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Why Are Saving Rates So High in China?

Dennis Yang, Junsen Zhang and Shaojie Zhou ()

No 5465, IZA Discussion Papers from Institute of Labor Economics (IZA)

Abstract: In this paper, we define "The Chinese Saving Puzzle" as the persistently high national saving rate at 34-53 percent of gross domestic product (GDP) in the past three decades and a surge in the saving rate by 11 percentage points from 2000-2008. Using data from the Flow of Funds Accounts (FFA) and Urban Household Surveys (UHS) supplemented by the findings from existing studies, we analyze the sources and causes of China's high and rising saving rates in the government, corporate, and household sectors. Although the causes of China's high saving are complex, we suggest that the evolving economic, demographic, and policy trends in the internal and external environments of the Chinese economy will likely lead to a decline in national saving in the foreseeable future.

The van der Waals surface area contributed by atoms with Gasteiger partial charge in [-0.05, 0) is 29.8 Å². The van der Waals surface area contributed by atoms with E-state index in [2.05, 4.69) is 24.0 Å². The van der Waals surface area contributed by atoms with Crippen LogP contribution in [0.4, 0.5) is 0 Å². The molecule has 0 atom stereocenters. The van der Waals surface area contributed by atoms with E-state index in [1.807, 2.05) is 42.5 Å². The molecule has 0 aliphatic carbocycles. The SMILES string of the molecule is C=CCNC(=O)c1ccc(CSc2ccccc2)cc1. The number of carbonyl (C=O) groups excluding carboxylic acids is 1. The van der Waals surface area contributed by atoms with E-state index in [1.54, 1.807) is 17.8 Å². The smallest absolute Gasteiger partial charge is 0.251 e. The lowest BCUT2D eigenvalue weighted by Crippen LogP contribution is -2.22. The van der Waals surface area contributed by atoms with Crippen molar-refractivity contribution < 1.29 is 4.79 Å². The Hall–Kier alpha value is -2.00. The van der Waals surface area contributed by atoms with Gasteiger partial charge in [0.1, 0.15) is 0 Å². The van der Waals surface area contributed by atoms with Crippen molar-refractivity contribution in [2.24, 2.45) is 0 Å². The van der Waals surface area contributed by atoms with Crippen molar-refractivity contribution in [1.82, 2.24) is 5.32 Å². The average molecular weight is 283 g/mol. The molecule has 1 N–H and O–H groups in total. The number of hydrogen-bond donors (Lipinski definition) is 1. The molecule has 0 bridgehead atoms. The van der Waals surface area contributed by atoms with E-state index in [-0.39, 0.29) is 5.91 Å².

Keywords: international comparison; aggregate saving; demographic structure; household behavior; China (search for similar items in EconPapers)
JEL-codes: D91 E21 J10 (search for similar items in EconPapers)
New Economics Papers: this item is included in nep-dev and nep-tra
Date: 2011-01
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Citations: View citations in EconPapers (19) Track citations by RSS feed

Published in: Joseph Fan and Randall Morck (eds.), 2012, Capitalizing China. University of Chicago Press, 249-282

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http://ftp.iza.org/dp5465.pdf (application/pdf)

Related works:
Chapter: Why Are Saving Rates So High in China? (2012) Downloads
Working Paper: Why Are Saving Rates so High in China? (2011) Downloads
Working Paper: Why are Saving Rates so High in China? (2010) Downloads
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